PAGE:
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All About….

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Presentation on theme: "All About…."— Presentation transcript:

1 All About…

2 What is energy? Energy is defined as the ability to produce change or do work. Work can be divided into several main tasks we easily recognize: Energy produces light. Energy produces heat. Energy produces motion. Energy produces sound. Energy produces growth. Energy powers technology.

3 Potential vs Kinetic? There are many forms of energy, but they all fall into two categories… Potential Energy Kinetic Energy Potential energy is stored energy or energy not in use. (energy stored in chemicals, in position, etc.) Food is energy! Kinetic energy is energy in use, or the energy of motion. (the motion of waves, electrons, atoms, molecules, substances, and objects)

4 Kinetic Energy (KE) or Potential Energy (PE)?


6 Chemical Energy Chemical energy is energy stored in the bonds of atoms and molecules. (It is the energy that holds these particles together) Examples: Foods we eat, biomass, petroleum (oil), natural gas, and propane are examples of stored chemical energy. The process of photosynthesis converts radiant energy (KE) into chemical energy (PE) in the bonds within sugar. When bonds in sugar are broken down, the Potential Energy becomes Kinetic Energy, producing: heat, light, and motion.


8 Elastic Energy Elastic energy is energy stored in objects by the application of a force. Compressed springs and stretched rubber bands are examples of elastic energy. This is why rubber bands snap back, they’re using the stored elastic energy.

9 Nuclear Energy Nuclear energy is energy stored in the nucleus of an atom; it is the energy that holds the nucleus together. The energy can be released(converted to kinetic energy) when the nuclei are combined or split apart. Nuclear energy energy being converted to kinetic energy produces a LOT of heat and light motion.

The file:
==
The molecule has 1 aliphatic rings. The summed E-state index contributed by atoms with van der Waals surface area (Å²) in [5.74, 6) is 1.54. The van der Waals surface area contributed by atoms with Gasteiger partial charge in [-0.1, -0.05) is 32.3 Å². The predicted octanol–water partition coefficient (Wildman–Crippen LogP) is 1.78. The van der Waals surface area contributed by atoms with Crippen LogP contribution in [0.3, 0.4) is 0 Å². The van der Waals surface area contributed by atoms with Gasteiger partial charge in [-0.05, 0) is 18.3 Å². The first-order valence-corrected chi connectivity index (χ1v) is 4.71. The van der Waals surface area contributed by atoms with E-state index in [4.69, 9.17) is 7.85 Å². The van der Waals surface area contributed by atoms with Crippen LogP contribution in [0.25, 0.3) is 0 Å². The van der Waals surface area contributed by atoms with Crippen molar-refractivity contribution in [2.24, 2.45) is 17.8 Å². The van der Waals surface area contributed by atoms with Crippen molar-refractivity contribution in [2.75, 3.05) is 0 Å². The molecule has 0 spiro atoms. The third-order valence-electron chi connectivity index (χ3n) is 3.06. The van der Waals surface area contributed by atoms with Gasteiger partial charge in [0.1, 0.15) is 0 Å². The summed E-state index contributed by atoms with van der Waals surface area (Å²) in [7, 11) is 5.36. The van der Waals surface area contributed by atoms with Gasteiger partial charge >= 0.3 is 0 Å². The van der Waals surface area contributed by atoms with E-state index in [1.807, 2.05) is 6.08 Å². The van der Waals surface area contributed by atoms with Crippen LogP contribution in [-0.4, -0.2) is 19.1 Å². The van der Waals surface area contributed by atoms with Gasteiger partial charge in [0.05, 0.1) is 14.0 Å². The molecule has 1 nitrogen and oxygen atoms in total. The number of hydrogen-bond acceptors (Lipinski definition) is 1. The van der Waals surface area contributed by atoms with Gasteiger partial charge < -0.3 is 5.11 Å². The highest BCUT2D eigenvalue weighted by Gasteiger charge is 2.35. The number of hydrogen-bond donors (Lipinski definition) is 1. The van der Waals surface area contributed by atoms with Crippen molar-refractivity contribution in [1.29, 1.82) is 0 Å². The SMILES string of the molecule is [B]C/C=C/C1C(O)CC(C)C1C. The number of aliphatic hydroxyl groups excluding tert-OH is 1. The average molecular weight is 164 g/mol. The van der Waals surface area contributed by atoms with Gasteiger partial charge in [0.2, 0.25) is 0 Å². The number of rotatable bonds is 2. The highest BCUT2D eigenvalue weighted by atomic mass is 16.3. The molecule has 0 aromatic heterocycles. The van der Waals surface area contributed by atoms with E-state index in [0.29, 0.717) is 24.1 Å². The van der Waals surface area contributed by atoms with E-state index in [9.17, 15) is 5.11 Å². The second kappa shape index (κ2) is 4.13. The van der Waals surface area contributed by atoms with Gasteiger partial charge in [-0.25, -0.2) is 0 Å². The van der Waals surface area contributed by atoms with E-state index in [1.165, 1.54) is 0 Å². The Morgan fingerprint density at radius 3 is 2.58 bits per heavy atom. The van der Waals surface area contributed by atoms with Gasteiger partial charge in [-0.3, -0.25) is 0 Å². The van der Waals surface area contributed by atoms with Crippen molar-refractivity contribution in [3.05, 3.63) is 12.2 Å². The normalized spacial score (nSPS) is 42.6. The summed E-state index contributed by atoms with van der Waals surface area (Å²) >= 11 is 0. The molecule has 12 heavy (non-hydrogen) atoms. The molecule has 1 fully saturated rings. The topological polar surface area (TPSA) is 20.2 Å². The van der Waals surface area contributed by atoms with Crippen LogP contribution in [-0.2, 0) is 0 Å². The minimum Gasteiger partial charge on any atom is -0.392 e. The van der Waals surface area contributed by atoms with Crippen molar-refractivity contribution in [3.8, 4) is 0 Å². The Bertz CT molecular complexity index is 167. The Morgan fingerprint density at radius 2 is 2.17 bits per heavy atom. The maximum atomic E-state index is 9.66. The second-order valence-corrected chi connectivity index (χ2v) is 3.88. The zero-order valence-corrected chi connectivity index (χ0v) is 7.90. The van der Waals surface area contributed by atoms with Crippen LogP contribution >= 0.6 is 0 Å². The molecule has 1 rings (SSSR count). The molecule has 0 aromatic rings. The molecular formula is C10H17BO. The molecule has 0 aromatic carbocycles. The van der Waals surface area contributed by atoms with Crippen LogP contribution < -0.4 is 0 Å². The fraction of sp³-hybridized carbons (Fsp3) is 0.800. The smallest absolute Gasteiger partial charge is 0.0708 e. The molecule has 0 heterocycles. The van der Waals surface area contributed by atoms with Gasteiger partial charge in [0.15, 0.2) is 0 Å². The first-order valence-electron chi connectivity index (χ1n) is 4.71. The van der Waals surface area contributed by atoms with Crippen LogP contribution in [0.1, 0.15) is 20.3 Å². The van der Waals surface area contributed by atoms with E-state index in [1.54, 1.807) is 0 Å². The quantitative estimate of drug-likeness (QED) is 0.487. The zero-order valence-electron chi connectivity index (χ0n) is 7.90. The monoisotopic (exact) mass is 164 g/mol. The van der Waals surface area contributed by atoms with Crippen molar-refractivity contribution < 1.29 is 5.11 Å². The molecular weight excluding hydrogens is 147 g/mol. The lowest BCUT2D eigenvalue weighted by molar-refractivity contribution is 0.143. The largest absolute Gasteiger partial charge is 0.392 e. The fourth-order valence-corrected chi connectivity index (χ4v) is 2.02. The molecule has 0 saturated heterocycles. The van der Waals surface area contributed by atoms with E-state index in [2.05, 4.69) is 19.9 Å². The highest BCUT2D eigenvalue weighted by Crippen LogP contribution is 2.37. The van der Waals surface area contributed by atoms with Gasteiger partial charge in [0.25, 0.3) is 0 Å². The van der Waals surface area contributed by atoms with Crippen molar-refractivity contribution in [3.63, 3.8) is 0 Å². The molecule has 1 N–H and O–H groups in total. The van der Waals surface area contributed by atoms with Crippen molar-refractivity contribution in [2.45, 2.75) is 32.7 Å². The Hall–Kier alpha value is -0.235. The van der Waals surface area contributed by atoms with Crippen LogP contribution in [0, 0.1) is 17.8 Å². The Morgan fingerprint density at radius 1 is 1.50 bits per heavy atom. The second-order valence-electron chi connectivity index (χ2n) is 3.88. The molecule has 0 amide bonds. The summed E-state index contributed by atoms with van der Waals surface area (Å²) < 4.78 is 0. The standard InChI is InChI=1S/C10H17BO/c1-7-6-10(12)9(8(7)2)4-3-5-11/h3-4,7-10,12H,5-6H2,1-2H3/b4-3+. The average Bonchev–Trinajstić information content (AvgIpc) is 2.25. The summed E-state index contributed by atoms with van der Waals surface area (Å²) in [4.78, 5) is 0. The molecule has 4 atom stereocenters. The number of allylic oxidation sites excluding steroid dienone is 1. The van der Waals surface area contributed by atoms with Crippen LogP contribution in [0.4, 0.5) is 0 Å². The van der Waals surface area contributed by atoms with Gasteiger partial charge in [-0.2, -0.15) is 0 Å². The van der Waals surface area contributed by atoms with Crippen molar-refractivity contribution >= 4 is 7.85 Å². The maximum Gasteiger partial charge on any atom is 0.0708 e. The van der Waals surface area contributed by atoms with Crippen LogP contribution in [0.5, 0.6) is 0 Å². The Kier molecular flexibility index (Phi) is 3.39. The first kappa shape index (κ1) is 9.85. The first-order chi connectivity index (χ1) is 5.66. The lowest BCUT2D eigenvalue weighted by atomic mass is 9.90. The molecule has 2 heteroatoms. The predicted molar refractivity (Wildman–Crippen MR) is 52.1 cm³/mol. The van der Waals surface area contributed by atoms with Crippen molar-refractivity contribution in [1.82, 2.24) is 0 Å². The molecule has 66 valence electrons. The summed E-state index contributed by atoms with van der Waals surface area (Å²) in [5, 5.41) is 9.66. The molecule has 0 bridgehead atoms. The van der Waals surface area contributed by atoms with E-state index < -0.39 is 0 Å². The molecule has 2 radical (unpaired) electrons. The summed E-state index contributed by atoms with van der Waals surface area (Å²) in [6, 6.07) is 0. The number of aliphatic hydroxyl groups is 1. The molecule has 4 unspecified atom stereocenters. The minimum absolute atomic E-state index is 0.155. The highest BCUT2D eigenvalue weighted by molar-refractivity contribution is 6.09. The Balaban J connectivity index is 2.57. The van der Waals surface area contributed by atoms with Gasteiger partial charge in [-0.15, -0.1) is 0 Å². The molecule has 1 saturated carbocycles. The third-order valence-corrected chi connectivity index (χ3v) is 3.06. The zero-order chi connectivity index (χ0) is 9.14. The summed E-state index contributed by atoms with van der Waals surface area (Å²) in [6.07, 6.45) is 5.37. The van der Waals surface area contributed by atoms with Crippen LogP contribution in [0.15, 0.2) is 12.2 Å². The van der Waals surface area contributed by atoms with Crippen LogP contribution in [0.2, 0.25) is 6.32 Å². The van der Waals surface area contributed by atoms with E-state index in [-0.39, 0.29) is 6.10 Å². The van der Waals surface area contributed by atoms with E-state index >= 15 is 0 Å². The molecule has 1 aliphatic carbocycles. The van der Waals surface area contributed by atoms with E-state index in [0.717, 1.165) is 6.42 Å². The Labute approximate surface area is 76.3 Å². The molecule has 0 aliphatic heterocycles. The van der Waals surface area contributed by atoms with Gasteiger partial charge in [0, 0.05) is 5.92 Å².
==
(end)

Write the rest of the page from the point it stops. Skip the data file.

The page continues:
11 Nuclear Fission Nuclear power plants split the nuclei of uranium atoms in a process called fission.

12 Nuclear Fusion – The sun combines the hydrogen atoms in a process called fusion.

13 Gravitational Gravitational potential energy is the energy of position or place. A rock resting at the top of a hill contains gravitational potential energy because of its position. Roller coaster GIF! Hydropower, such as water in a reservoir behind a dam, is an example of gravitational potential energy.


15 Electrical Energy Electrical energy is the movement of electrons.
Everything is made of tiny particles called atoms. Atoms are made of even smaller particles called electrons, protons, and neutrons. Applying a force can make some of the electrons move. Electrons moving through a wire are called electricity. Lightning is another example of electrical energy.


17 Radiant Energy (we will learn more about this soon)
Radiant energy is electromagnetic energy that travels in transverse waves. Radiant energy includes visible light, x-rays, gamma rays, and radio waves. Solar energy is an example of radiant energy.

18 Radiant Energy

19 Thermal Energy Thermal energy, which is often described as heat, is the internal energy in substances—the vibration and movement of atoms and molecules within substances. The faster molecules and atoms vibrate and move within a substance, the more energy they have and the hotter they become. Geothermal energy is an example of thermal energy

20 Which box of particles has more thermal energy?

21 Motion Energy (mechanical energy)
Motion energy is the movement of objects and substances from one place to another. According to Newton’s Laws of Motion, objects and substances move when an unbalanced force is applied. Wind is an example of motion energy. A person pushing a box is motion energy

22 Sound Energy Sound is produced when a force causes an object or substance to vibrate. The energy is transferred through the substance in a wave.

23 Sources of Energy Renewable Energy Sources Nonrenewable Energy Sources
Renewable energy sources include biomass, geothermal, hydropower, solar, and wind. They are called renewable energy sources because their supplies are replenished in a short time. Day after day, the sun shines, the wind blows, and the rivers flow. We use renewable energy sources mainly to make electricity. Is electricity a renewable or nonrenewable source of energy? The answer is neither. Electricity is different from the other energy sources because it is a secondary source of energy. That means we have to use another energy source to make it. In the United States, coal is the number one fuel for generating electricity. energy sources include coal, petroleum, natural gas, propane, and uranium. They are used to generate electricity, to heat our homes, to move our cars, and to manufacture products from candy bars to cell phones. These energy sources are called nonrenewable because they cannot be replenished in a short period of time. Petroleum, a fossil fuel, for example, was formed hundreds of millions of years ago, before dinosaurs existed. It was formed from the remains of ancient sea life, so it cannot be made quickly. We could run out of economically recoverable nonrenewable resources some day.

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